*Computational Mathematics II*, ed. S.O. Fatunla (Boole Press, Dublin, 1987) pp. 33–48.Google Scholar - [9]C.W. Gear, Parallel methods for ordinary differential equations, Calcolo: Quart. Num. Anal. Theory Comput. 25 (1989) 1–20.CrossRefMathSciNetGoogle Scholar
- [10]E. Hairer, S.P. Nørsett and G. Wanner,
*Solving Ordinary Differential Equations I: Non-Stiff Systems*(Springer, Berlin, 1987).CrossRefGoogle Scholar - [11]S. Horiguchi, Y. Kawazoe and H. Nara, A parallel algorithm for the integration of ordinary differential equations,
*Proc. Int. Conf. on Parallel Processing*(1984) pp. 465–469.Google Scholar - [12]K.R. Jackson and S.P. Norsett, The potential for parallelism in Runge-Kutta methods. Part I: RK formulas in standard form, in preparation.Google Scholar
- [13]W.L. Miranker and W. Liniger, Parallel methods for the numerical integration of ordinary differential equations, Math. Comp. 21 (1967) 303–320.CrossRefMATHMathSciNetGoogle Scholar
- [14]J. Nievergelt, Parallel methods for integrating ordinary differential equations, Comm. ACM 7 (1964) 731–733.CrossRefMATHMathSciNetGoogle Scholar
- [15]L.F. Shampine and H.W. Watts, Block implicit one-step methods, Math. Comp. 23 (1969) 731–740.CrossRefMATHMathSciNetGoogle Scholar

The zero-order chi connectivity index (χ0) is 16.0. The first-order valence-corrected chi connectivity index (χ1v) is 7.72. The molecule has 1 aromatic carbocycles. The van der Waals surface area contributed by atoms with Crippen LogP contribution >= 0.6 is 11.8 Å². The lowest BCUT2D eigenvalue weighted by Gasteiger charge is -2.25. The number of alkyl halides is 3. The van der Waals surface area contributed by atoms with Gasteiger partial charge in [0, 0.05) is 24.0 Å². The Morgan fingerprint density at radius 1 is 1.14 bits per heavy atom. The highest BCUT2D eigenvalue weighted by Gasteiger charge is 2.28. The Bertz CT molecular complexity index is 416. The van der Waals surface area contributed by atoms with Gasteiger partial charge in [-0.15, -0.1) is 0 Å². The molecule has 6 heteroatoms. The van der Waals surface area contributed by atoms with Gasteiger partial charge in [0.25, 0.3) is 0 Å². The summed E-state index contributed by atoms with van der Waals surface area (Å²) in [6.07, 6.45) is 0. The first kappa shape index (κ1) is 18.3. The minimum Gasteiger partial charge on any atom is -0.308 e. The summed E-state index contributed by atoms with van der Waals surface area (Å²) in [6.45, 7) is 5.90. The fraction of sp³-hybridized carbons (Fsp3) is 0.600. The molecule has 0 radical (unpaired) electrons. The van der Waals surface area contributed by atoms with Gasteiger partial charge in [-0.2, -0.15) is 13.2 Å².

- [16]R.D. Skeel, Waveform iteration and the shifted Picard splitting, SIAM J. Sci. Statist. Comput. 10 (1989) 756–776.CrossRefMATHMathSciNetGoogle Scholar
- [17]R.D. Skeel and H.-W. Tam, Potential for parallelism in explicit linear methods,
*Proc. IMA Conf. on Computational ODEs*, eds. J.R. Cash and I. Gladwell (Oxford Univ. Press), to appear.Google Scholar - [18]H.J. Stetter,
*Analysis of Discretization Methods for Ordinary Differential Equations*(Springer, Berlin, 1973).CrossRefMATHGoogle Scholar - [19]H.-W. Tam, Parallel methods for the numerical solution of ordinary differential equations, Univ. of Illinois at Urbana-Champaign, Report No. UIUCDCS-R-89-1516 (1989); also, Ph.D. thesis.Google Scholar
- [20]H.-W. Tam, Parallel predictor-corrector block methods for ordinary differential equations,
*Proc. 4th SIAM Conf. on Parallel Processing for Scientific Computing*eds. J. Dongarra, P. Messina, D. Sorensen and R. Voigt (SIAM, Philadelphia, 1990) pp. 204–209.Google Scholar - [21]H.-W. Tam, A new parallel algorithm for the numerical solution of ordinary differential equations,
*Proc. IMA Conf. on Computational ODEs*, eds. J.R. Cash and I. Gladwell (Oxford Univ. Press), to appear.Google Scholar - [22]H.-W. Tam, One-stage parallel methods for the numerical solution of ordinary differential equations, SIAM J. Sci. Statist. Comput 13 (1992), to appear.Google Scholar
- [23]H.-W. Tam, Two-stage parallel methods for the numerical solution of ordinary differential equations, SIAM J. Sci. Statist. Comput 13 (1992), to appear.Google Scholar
- [24]H.-W. Tam and R.D. Skeel, Stability of parallel explicit ODE methods, manuscript (1991).Google Scholar
- [25]P.B. Worland, Parallel methods for the numerical solution of ordinary differential equations, IEEE Trans. Comput. C-25 (1976) 1045–1048.CrossRefMATHMathSciNetGoogle Scholar